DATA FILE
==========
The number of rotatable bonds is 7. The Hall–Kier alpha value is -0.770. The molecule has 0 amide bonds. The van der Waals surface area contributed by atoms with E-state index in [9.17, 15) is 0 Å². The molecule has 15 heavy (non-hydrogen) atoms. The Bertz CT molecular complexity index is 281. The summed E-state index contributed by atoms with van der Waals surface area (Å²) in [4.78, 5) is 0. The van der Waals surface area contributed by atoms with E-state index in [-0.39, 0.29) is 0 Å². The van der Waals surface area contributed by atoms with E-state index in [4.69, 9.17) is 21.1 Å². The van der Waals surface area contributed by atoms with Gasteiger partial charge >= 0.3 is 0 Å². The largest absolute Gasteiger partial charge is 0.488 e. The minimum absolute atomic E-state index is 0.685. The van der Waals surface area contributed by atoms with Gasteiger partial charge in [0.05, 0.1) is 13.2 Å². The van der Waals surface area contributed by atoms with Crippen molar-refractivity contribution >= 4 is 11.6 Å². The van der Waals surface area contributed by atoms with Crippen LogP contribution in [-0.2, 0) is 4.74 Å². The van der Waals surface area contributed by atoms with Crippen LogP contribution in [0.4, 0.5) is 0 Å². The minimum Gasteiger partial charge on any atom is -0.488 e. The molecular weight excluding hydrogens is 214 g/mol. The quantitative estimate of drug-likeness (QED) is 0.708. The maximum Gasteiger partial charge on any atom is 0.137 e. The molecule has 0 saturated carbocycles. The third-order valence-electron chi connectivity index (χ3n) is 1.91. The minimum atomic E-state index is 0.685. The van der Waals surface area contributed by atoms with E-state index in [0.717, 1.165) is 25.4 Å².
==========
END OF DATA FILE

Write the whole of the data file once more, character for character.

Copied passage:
The number of rotatable bonds is 7. The Hall–Kier alpha value is -0.770. The molecule has 0 amide bonds. The van der Waals surface area contributed by atoms with E-state index in [9.17, 15) is 0 Å². The molecule has 15 heavy (non-hydrogen) atoms. The Bertz CT molecular complexity index is 281. The summed E-state index contributed by atoms with van der Waals surface area (Å²) in [4.78, 5) is 0. The van der Waals surface area contributed by atoms with E-state index in [-0.39, 0.29) is 0 Å². The van der Waals surface area contributed by atoms with E-state index in [4.69, 9.17) is 21.1 Å². The van der Waals surface area contributed by atoms with Gasteiger partial charge >= 0.3 is 0 Å². The largest absolute Gasteiger partial charge is 0.488 e. The minimum absolute atomic E-state index is 0.685. The van der Waals surface area contributed by atoms with Gasteiger partial charge in [0.05, 0.1) is 13.2 Å². The van der Waals surface area contributed by atoms with Crippen molar-refractivity contribution >= 4 is 11.6 Å². The van der Waals surface area contributed by atoms with Crippen LogP contribution in [-0.2, 0) is 4.74 Å². The van der Waals surface area contributed by atoms with Crippen LogP contribution in [0.4, 0.5) is 0 Å². The minimum Gasteiger partial charge on any atom is -0.488 e. The molecular weight excluding hydrogens is 214 g/mol. The quantitative estimate of drug-likeness (QED) is 0.708. The maximum Gasteiger partial charge on any atom is 0.137 e. The molecule has 0 saturated carbocycles. The third-order valence-electron chi connectivity index (χ3n) is 1.91. The minimum atomic E-state index is 0.685. The van der Waals surface area contributed by atoms with E-state index in [0.717, 1.165) is 25.4 Å².